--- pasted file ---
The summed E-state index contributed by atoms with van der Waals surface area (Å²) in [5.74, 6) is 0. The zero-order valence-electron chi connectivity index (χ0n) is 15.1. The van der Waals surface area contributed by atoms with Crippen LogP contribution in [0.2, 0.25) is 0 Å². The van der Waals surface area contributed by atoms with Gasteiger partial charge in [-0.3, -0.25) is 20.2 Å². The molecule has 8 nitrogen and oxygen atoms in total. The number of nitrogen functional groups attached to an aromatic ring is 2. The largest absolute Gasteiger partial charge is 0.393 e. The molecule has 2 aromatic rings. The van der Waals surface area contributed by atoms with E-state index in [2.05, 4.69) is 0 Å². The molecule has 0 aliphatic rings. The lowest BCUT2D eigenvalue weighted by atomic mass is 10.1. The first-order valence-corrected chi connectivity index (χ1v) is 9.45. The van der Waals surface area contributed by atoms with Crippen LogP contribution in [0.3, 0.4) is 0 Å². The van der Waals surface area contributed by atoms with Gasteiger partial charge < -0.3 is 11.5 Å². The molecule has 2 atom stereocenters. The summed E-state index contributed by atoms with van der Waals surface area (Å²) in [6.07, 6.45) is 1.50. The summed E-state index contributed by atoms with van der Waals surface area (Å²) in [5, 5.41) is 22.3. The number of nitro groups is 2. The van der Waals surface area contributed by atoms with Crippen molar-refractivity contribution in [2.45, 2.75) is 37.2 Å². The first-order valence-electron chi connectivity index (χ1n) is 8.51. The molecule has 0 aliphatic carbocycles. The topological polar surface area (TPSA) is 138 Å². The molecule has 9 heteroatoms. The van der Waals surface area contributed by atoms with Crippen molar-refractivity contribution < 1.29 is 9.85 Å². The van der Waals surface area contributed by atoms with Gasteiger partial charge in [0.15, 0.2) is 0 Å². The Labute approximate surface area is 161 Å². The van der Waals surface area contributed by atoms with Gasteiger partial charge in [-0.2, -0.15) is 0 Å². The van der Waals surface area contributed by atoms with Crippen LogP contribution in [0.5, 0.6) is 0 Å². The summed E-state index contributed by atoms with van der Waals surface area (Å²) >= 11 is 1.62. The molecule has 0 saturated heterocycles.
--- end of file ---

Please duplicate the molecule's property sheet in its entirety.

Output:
The summed E-state index contributed by atoms with van der Waals surface area (Å²) in [5.74, 6) is 0. The zero-order valence-electron chi connectivity index (χ0n) is 15.1. The van der Waals surface area contributed by atoms with Crippen LogP contribution in [0.2, 0.25) is 0 Å². The van der Waals surface area contributed by atoms with Gasteiger partial charge in [-0.3, -0.25) is 20.2 Å². The molecule has 8 nitrogen and oxygen atoms in total. The number of nitrogen functional groups attached to an aromatic ring is 2. The largest absolute Gasteiger partial charge is 0.393 e. The molecule has 2 aromatic rings. The van der Waals surface area contributed by atoms with E-state index in [2.05, 4.69) is 0 Å². The molecule has 0 aliphatic rings. The lowest BCUT2D eigenvalue weighted by atomic mass is 10.1. The first-order valence-corrected chi connectivity index (χ1v) is 9.45. The van der Waals surface area contributed by atoms with Crippen LogP contribution in [0.3, 0.4) is 0 Å². The van der Waals surface area contributed by atoms with Gasteiger partial charge < -0.3 is 11.5 Å². The molecule has 2 atom stereocenters. The summed E-state index contributed by atoms with van der Waals surface area (Å²) in [6.07, 6.45) is 1.50. The summed E-state index contributed by atoms with van der Waals surface area (Å²) in [5, 5.41) is 22.3. The number of nitro groups is 2. The van der Waals surface area contributed by atoms with Crippen molar-refractivity contribution in [2.45, 2.75) is 37.2 Å². The first-order valence-electron chi connectivity index (χ1n) is 8.51. The molecule has 0 aliphatic carbocycles. The topological polar surface area (TPSA) is 138 Å². The molecule has 9 heteroatoms. The van der Waals surface area contributed by atoms with Crippen molar-refractivity contribution < 1.29 is 9.85 Å². The van der Waals surface area contributed by atoms with Gasteiger partial charge in [0.15, 0.2) is 0 Å². The Labute approximate surface area is 161 Å². The van der Waals surface area contributed by atoms with Gasteiger partial charge in [-0.2, -0.15) is 0 Å². The van der Waals surface area contributed by atoms with Crippen LogP contribution in [0.5, 0.6) is 0 Å². The summed E-state index contributed by atoms with van der Waals surface area (Å²) >= 11 is 1.62. The molecule has 0 saturated heterocycles.